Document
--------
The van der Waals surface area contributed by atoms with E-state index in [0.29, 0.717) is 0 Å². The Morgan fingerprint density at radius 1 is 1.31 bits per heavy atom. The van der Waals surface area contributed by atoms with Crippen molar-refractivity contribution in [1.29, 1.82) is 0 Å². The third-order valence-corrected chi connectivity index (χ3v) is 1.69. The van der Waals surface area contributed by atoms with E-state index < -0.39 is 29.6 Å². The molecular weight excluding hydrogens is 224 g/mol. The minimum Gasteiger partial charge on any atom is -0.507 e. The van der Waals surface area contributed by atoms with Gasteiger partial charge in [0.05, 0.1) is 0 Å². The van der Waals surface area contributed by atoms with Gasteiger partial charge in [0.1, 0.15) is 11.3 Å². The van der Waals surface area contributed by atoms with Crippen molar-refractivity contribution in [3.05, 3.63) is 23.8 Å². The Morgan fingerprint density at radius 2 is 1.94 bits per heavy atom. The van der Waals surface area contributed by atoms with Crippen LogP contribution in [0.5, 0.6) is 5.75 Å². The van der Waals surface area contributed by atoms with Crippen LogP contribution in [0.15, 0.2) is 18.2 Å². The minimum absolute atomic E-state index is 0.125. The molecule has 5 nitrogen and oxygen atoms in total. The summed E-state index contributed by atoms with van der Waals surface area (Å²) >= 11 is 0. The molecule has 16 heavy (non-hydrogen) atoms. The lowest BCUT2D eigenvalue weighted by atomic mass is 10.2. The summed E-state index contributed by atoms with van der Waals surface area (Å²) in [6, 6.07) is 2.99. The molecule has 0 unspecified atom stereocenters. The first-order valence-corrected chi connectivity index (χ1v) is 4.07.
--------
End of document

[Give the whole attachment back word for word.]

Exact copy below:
The van der Waals surface area contributed by atoms with E-state index in [0.29, 0.717) is 0 Å². The Morgan fingerprint density at radius 1 is 1.31 bits per heavy atom. The van der Waals surface area contributed by atoms with Crippen molar-refractivity contribution in [1.29, 1.82) is 0 Å². The third-order valence-corrected chi connectivity index (χ3v) is 1.69. The van der Waals surface area contributed by atoms with E-state index < -0.39 is 29.6 Å². The molecular weight excluding hydrogens is 224 g/mol. The minimum Gasteiger partial charge on any atom is -0.507 e. The van der Waals surface area contributed by atoms with Gasteiger partial charge in [0.05, 0.1) is 0 Å². The van der Waals surface area contributed by atoms with Gasteiger partial charge in [0.1, 0.15) is 11.3 Å². The van der Waals surface area contributed by atoms with Crippen molar-refractivity contribution in [3.05, 3.63) is 23.8 Å². The Morgan fingerprint density at radius 2 is 1.94 bits per heavy atom. The van der Waals surface area contributed by atoms with Crippen LogP contribution in [0.5, 0.6) is 5.75 Å². The van der Waals surface area contributed by atoms with Crippen LogP contribution in [0.15, 0.2) is 18.2 Å². The minimum absolute atomic E-state index is 0.125. The molecule has 5 nitrogen and oxygen atoms in total. The summed E-state index contributed by atoms with van der Waals surface area (Å²) >= 11 is 0. The molecule has 16 heavy (non-hydrogen) atoms. The lowest BCUT2D eigenvalue weighted by atomic mass is 10.2. The summed E-state index contributed by atoms with van der Waals surface area (Å²) in [6, 6.07) is 2.99. The molecule has 0 unspecified atom stereocenters. The first-order valence-corrected chi connectivity index (χ1v) is 4.07.